Mark Chisnell’s non-fiction has been as applauded as his fiction, and these five essays all pack a typically stylish punch. The first, ‘Fastnet ‘79’ was written for the thirtieth anniversary of that desperate race, and assesses one way in which the sailing community tried to deal with the shock of the tragedy.
There are two accounts of epic attempts to round Cape Horn in sailboats. Just over thirty years separates the Smeeton’s voyage in 1959 from Bruno Peyron and Cam Lewis’ 1993 Jules Verne attempt. And while they were poles apart in technology and attitude, the Southern Ocean quickly reduced them both to a raw battle for survival.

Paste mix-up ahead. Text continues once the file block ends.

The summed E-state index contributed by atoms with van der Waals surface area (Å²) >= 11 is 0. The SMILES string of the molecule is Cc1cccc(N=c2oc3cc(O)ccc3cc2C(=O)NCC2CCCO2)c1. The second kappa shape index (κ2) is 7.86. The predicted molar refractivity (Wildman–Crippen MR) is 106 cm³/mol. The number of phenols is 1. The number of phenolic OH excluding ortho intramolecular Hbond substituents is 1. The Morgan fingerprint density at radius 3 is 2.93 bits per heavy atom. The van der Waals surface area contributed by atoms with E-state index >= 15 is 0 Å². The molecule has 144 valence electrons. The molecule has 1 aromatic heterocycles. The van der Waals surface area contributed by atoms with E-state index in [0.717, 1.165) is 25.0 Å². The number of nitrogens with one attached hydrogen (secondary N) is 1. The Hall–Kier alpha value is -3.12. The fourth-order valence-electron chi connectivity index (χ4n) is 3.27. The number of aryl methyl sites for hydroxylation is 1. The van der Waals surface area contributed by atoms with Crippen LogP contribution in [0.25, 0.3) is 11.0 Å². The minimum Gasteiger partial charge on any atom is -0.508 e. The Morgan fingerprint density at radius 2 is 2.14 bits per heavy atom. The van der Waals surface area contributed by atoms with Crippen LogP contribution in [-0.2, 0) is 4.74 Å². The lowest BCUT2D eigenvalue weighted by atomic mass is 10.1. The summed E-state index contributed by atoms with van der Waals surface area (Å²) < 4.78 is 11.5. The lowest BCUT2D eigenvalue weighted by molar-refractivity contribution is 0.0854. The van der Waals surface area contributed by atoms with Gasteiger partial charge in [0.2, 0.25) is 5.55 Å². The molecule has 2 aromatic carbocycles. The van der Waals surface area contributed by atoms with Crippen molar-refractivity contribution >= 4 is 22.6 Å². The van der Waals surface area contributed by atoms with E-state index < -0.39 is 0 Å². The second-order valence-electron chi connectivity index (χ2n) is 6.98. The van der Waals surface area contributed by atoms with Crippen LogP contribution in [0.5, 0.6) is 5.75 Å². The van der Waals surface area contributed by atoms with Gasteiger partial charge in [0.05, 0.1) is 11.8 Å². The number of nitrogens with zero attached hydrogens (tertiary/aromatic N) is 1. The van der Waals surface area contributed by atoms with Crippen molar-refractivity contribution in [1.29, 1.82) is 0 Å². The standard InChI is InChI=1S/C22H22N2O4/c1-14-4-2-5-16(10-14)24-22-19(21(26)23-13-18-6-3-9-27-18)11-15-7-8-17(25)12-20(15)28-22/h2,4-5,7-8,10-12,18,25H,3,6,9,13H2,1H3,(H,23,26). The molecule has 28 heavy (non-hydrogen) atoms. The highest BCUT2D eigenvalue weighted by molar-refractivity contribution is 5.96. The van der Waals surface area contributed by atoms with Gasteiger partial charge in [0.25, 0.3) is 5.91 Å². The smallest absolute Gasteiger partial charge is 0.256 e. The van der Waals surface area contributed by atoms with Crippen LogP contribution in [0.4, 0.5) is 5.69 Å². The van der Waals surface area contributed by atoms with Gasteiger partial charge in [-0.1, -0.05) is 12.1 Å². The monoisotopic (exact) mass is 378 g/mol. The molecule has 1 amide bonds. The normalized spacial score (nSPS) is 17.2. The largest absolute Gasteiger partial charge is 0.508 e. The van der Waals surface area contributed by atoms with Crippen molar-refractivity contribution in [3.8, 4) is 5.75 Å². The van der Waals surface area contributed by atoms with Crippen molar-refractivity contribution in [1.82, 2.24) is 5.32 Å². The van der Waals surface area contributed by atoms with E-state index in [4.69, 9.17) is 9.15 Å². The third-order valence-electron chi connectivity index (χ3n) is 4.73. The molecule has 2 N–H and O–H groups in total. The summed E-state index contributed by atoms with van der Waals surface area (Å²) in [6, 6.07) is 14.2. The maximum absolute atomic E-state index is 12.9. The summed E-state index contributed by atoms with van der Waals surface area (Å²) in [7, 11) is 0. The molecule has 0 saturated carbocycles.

Cape Horn also features in the story of how Michel Desjoyeaux nearly lost the 2000-01 Vendee Globe to Ellen MacArthur. And the collection is completed by an analysis of the latest extraordinary research on rogue waves – and how the oceanographers finally came to accept the sea-faring community’s view that there were a lot more of them out there than the scientists thought.
Reviews for Mark Chisnell’s Non-fiction:
‘There are many accounts of man against the sea, and man against man at sea, but seldom has there been such a panoramic portrayal of life at its cramped, frenetic and frightening worst as this examination of the latest winning Whitbread Round the World Race campaign’
Stuart Alexander, Independent, ‘Sports Book of the Week’
‘What it does brilliantly is get under the skin of what it is like to live and breathe a Whitbread Race.’
Tim Jeffery, The Daily Telegraph
‘It’s the best book yet on this race. Great writing...’
Yachts and Yachting
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